Eastern Municipal Water District (EMWD) supplies municipal water, wastewater, and recycled water services to nearly 900,000 residents of Riverside County, California. It frequently engages in major projects that include infrastructure construction and water quality improvement. EMWD is in a growing region that is currently only about 40 percent built out, which means that it is under a continual demand to expand its plants and other infrastructure. In order to do this in a cost-effective manner that does not burden existing rate payers, EMWD has a well-developed grants and loans team that researches and vets around 1,800 funding opportunities a year, determines which ones are appropriate for EMWD’s projects and schedules, and follows through on awarded grants with rigorous post-award compliance reporting. 

In this interview, John Ward, EMWD’s director of engineering services, and Bonnie Wright, the district’s grants and loans manager, tell Municipal Water Leader about the grants and loans program and how it benefits EMWD’s vital programs, customers, and bottom line. 

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Municipal Water Leader: Please tell us about your backgrounds and how you ended up in your current positions. 

John Ward: I’ve worked at EMWD for over 30 years and have held a number of positions, including design engineer, project manager, and program manager. I am now the director of engineering services. My duties include the management of EMWD’s capital projects controls and the oversight of grant management, including grant pursuit and grant compliance. My background in project design, project cost tracking, and project management positions me well to support these efforts. 

Bonnie Wright: I joined EMWD 12 years ago after working for a member of Congress. In that position, one of my duties was assisting nonprofit organizations and municipalities with funding opportunities released by federal agencies and foundations. That role prepared me to serve as EMWD’s grants and loans manager. 

Municipal Water Leader: Please tell us about EMWD.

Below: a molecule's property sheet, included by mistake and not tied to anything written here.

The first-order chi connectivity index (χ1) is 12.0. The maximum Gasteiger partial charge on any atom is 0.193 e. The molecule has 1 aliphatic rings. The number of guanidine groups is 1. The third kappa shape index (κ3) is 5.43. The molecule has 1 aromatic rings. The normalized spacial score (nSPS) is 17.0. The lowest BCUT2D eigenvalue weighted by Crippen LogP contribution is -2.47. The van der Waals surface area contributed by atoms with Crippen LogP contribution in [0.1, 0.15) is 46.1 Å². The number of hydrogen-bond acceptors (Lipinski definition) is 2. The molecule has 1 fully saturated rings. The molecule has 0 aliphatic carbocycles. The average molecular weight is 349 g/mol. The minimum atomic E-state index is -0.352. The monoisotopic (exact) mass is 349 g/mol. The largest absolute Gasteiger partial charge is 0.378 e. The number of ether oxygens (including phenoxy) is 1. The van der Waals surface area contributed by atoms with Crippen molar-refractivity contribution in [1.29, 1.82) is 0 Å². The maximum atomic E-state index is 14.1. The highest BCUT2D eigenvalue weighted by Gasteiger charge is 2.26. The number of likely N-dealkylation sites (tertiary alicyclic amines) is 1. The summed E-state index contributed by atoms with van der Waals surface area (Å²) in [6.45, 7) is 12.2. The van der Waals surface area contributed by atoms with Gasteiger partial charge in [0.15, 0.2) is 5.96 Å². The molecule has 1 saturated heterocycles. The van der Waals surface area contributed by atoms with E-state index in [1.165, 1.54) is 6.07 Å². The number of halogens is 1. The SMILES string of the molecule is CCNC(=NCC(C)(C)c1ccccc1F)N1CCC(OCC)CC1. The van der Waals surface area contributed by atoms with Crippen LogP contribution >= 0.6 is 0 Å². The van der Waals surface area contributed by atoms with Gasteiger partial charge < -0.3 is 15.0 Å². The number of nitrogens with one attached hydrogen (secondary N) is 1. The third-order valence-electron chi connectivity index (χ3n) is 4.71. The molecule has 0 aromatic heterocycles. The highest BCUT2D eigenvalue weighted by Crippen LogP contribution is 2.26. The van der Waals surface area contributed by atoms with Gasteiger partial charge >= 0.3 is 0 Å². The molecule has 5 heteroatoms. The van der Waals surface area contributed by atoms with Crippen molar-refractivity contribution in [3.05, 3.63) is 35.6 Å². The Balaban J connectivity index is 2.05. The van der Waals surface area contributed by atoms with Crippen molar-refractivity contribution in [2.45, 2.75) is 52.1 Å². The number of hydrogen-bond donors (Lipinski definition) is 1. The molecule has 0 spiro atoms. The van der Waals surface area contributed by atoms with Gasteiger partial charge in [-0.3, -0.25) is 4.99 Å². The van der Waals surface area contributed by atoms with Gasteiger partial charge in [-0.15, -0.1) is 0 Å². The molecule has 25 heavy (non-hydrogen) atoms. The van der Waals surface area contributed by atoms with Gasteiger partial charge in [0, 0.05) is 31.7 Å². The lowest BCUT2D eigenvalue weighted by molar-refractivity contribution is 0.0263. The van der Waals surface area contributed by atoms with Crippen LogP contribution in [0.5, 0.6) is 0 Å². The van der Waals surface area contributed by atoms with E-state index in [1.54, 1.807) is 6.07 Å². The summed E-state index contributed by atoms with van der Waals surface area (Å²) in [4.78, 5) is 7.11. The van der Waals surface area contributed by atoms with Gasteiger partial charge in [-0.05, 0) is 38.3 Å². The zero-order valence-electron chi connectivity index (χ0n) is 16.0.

Aerial view of the area of the Perris North project.

Bonnie Wright: EMWD is a municipal water, wastewater, and recycled water service provider serving close to 900,000 residents in southwestern Riverside County in Southern California. EMWD serves more than 150,000 water connections, approximately 246,000 sewer connections, and nearly 600 recycled water connections. 

Municipal Water Leader: Please give us a sense of the overall role that grant writing plays in EMWD’s operations. 

Bonnie Wright: EMWD’s board of directors has established a strategic goal of aggressively pursuing external funding for critical district projects. EMWD’s aggressive pursuit of outside funding is a key strategic initiative to reduce the financial burden on EMWD’s customers. For example, EMWD’s 5‑year capital improvement program totals $470 million for fiscal year end 2020 to fiscal year end 2024 and currently includes EMWD’s largest construction project to date, the Perris II desalter, which has an estimated total project budget of $63.4 million, 40 percent of which is grant funded. Over the past 5 years, EMWD has received a total of $238 million in grant and loan funding. 

Municipal Water Leader: How many grants are applied for per year, and how many are usually awarded? What percentage of EMWD’s funding comes through grants? 

Bonnie Wright: We research approximately 1,800 funding opportunities a year from all different sectors. Approximately 10 percent align with EMWD’s projects and are further considered. These opportunities are presented to a senior management grants and loans committee for further discussion. The committee decides which to pursue based on actual program funding, the number of anticipated awards, and the alignment of the project schedule with the funding schedule. In total, we pursue 8–12 funding opportunities each year and achieve a 96 percent success rate. Anywhere from 25 to 50 percent of EMWD’s total funding comes from grants and low-interest loans.